New media freedom battle grips Ukraine
Media freedom was widely seen as one of the significant gains of Ukraine's 2004 Orange Revolution, but critics say it is now under threat.
The EU, the US embassy in Kiev and the European security watchdog, the OSCE, are among those who have voiced concern about media policy under President Viktor Yanukovych, who took office in February.
The OSCE and another watchdog group, Reporters Without Borders, deplored a Kiev court's decision to cancel the allocation of broadcasting frequencies to two privately-run TV channels, TVi and 5 Kanal.
"I viewed the 8 June [court] decision as potentially negative for pluralism in Ukrainian broadcasting," said OSCE media freedom representative Dunja Mijatovic in a report published on Thursday.
Earlier the US embassy said that "like Ms Mijatovic, we are also concerned about recent steps taken in Ukraine that have the potential to threaten media freedom".
Meanwhile, Germany has patched up a quarrel with Ukraine over a political analyst from the Konrad Adenauer Foundation in Kiev, Nico Lange. In June he was detained for several hours at Kiev airport after having written a report critical of Mr Yanukovych.
Ukrainian political analysts, opposition politicians and journalists have voiced fears that Mr Yanukovych may be trying to jump back to the era before the revolution.
They point to a recent attempt to change the constitution in a way that would boost Mr Yanukovych's powers. Opposition MPs rejected the proposed changes, which if passed would create a Russian-style presidential system.
Mr Yanukovych has stated publicly on numerous occasions that he will defend the freedom of the press and do all he can "to prevent pressure on the media".
Members of his circle also explain the recent attempted changes to the constitution as necessary to make the government more efficient, especially after the in-fighting that characterised the rule of Mr Yanukovych's pro-Western predecessor, Viktor Yushchenko.
Campaign against censorship
Journalists speak of a change in atmosphere, where reporters and editors soften their coverage of the government.
Some journalists have joined forces in a "Stop Censorship!" movement, launched to counter what they say are official attempts to intimidate them. Dozens of them wore T-shirts emblazoned with the group's emblem at a recent presidential press conference.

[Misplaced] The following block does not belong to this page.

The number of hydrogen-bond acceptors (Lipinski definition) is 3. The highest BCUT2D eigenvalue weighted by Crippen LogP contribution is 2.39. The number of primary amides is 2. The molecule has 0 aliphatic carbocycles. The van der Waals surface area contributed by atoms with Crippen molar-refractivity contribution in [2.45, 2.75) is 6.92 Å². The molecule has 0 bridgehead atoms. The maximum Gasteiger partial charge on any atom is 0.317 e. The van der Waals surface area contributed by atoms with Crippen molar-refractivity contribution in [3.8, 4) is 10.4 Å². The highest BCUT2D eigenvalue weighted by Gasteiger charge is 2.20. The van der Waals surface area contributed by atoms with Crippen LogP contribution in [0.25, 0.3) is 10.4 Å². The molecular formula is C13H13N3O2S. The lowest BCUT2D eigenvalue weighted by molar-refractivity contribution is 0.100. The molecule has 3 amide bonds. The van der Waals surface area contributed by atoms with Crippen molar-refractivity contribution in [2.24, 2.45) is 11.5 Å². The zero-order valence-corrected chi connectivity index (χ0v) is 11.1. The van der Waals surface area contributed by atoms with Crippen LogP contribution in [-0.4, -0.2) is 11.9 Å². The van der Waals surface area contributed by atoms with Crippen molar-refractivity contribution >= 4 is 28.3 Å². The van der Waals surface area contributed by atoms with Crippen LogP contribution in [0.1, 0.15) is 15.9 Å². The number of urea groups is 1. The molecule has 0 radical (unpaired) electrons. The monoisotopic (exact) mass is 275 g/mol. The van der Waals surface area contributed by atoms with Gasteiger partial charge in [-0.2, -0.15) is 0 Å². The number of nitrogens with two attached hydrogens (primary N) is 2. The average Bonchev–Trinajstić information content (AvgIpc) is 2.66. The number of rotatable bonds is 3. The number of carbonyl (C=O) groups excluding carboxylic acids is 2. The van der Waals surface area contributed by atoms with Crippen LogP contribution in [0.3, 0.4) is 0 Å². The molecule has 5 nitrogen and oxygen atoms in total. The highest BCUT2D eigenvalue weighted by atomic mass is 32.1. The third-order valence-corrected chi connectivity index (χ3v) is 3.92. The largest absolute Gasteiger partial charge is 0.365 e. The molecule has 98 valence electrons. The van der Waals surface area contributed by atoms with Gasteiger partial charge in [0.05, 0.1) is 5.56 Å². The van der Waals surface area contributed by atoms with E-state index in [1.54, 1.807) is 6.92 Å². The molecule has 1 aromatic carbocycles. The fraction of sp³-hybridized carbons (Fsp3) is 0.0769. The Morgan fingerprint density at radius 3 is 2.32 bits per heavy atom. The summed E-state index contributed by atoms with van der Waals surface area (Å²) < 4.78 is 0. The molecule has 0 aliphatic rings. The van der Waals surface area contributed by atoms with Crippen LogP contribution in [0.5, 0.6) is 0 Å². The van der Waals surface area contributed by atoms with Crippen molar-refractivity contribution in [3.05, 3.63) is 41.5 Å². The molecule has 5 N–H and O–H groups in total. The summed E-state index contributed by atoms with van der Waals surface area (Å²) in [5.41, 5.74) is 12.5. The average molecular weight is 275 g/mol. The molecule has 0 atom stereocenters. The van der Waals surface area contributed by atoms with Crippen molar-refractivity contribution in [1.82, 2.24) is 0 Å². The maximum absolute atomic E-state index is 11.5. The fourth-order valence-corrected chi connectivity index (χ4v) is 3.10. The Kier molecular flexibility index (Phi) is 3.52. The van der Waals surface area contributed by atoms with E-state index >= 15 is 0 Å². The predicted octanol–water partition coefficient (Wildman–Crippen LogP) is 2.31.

"You don't have much news now," says Savik Shuster, whose no-holds-barred Friday night talk show is a must-see for the country's political establishment. "All the news programmes are more or less the same."
"You don't get a picture of what is happening - I feel it myself," he adds.
Mr Shuster also emphasises that the situation is "not black and white" - Ukraine's media is dominated by various millionaires, and much of the struggle at the moment seems fuelled by their business competition.
But he also underlines the fact that Valery Khoroshkovsky, one of the country's richest men, is simultaneously the head of the state security service and owner of a media empire - including the county's most-watched television channel.
According to the Ukrainian media watchdog Telekritika, Mr Khoroshkovsky also exerts influence over the state body overseeing television and radio.
"We will have an attempt to create Putin's Russia," says Mr Shuster, referring to Russian Prime Minister Vladimir Putin, whose model of strong executive authority has many admirers in former Soviet republics.
"Whether they succeed or not will depend on many factors. But there will be an attempt."
Media issues have a long history of being at the centre of Ukraine's democracy movement.
It was the murder in September 2000 of Georgi Gongadze, an investigative journalist and editor of the Ukrainian Pravda daily newspaper, that sparked the first major challenge to the authoritarian government of then-President Leonid Kuchma.
A member of Mr Kuchma's security detail produced recordings in which the president allegedly instructed underlings to deal with the young campaigning journalist. The Gongadze protests culminated four years later in the Orange Revolution.
Yulia Tymoshenko, a former prime minister who lost to Mr Yanukovych in the most recent presidential election, accuses him of trying to install a "neo-Soviet" authoritarian regime.
"I want to wake up [people in] the West a bit," she told the BBC in a recent interview. "I want them to look at Ukraine without rose-tinted glasses."
Ms Tymoshenko says Western politicians are turning a blind eye to Mr Yanukovych's authoritarian tendencies in part because they want better relations with Moscow, which has been supporting him for years.
"I don't want to allow even the thought that the Western democratic world would place its new geopolitical arrangements and its interests in our region higher than democracy and universal human values," she said.